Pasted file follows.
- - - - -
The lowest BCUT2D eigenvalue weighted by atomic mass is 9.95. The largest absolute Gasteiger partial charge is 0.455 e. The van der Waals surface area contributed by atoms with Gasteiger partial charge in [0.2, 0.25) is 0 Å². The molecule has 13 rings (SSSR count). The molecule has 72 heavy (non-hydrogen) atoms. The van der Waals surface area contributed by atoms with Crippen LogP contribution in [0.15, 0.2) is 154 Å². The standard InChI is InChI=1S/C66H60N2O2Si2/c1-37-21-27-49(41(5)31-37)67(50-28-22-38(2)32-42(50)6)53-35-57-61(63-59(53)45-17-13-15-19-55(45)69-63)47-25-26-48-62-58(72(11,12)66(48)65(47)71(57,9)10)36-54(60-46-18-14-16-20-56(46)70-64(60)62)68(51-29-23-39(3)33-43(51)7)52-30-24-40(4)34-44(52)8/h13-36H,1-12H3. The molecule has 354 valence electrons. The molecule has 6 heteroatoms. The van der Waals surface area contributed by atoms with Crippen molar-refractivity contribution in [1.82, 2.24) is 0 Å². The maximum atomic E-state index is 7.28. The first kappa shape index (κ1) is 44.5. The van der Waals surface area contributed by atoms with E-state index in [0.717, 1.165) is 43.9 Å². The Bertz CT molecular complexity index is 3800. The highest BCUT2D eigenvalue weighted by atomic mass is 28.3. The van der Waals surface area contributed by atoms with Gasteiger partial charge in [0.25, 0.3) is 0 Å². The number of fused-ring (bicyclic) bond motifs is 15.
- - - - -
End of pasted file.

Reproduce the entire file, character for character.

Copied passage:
The lowest BCUT2D eigenvalue weighted by atomic mass is 9.95. The largest absolute Gasteiger partial charge is 0.455 e. The van der Waals surface area contributed by atoms with Gasteiger partial charge in [0.2, 0.25) is 0 Å². The molecule has 13 rings (SSSR count). The molecule has 72 heavy (non-hydrogen) atoms. The van der Waals surface area contributed by atoms with Crippen LogP contribution in [0.15, 0.2) is 154 Å². The standard InChI is InChI=1S/C66H60N2O2Si2/c1-37-21-27-49(41(5)31-37)67(50-28-22-38(2)32-42(50)6)53-35-57-61(63-59(53)45-17-13-15-19-55(45)69-63)47-25-26-48-62-58(72(11,12)66(48)65(47)71(57,9)10)36-54(60-46-18-14-16-20-56(46)70-64(60)62)68(51-29-23-39(3)33-43(51)7)52-30-24-40(4)34-44(52)8/h13-36H,1-12H3. The molecule has 354 valence electrons. The molecule has 6 heteroatoms. The van der Waals surface area contributed by atoms with Crippen molar-refractivity contribution in [1.82, 2.24) is 0 Å². The maximum atomic E-state index is 7.28. The first kappa shape index (κ1) is 44.5. The van der Waals surface area contributed by atoms with E-state index in [0.717, 1.165) is 43.9 Å². The Bertz CT molecular complexity index is 3800. The highest BCUT2D eigenvalue weighted by atomic mass is 28.3. The van der Waals surface area contributed by atoms with Gasteiger partial charge in [0.25, 0.3) is 0 Å². The number of fused-ring (bicyclic) bond motifs is 15.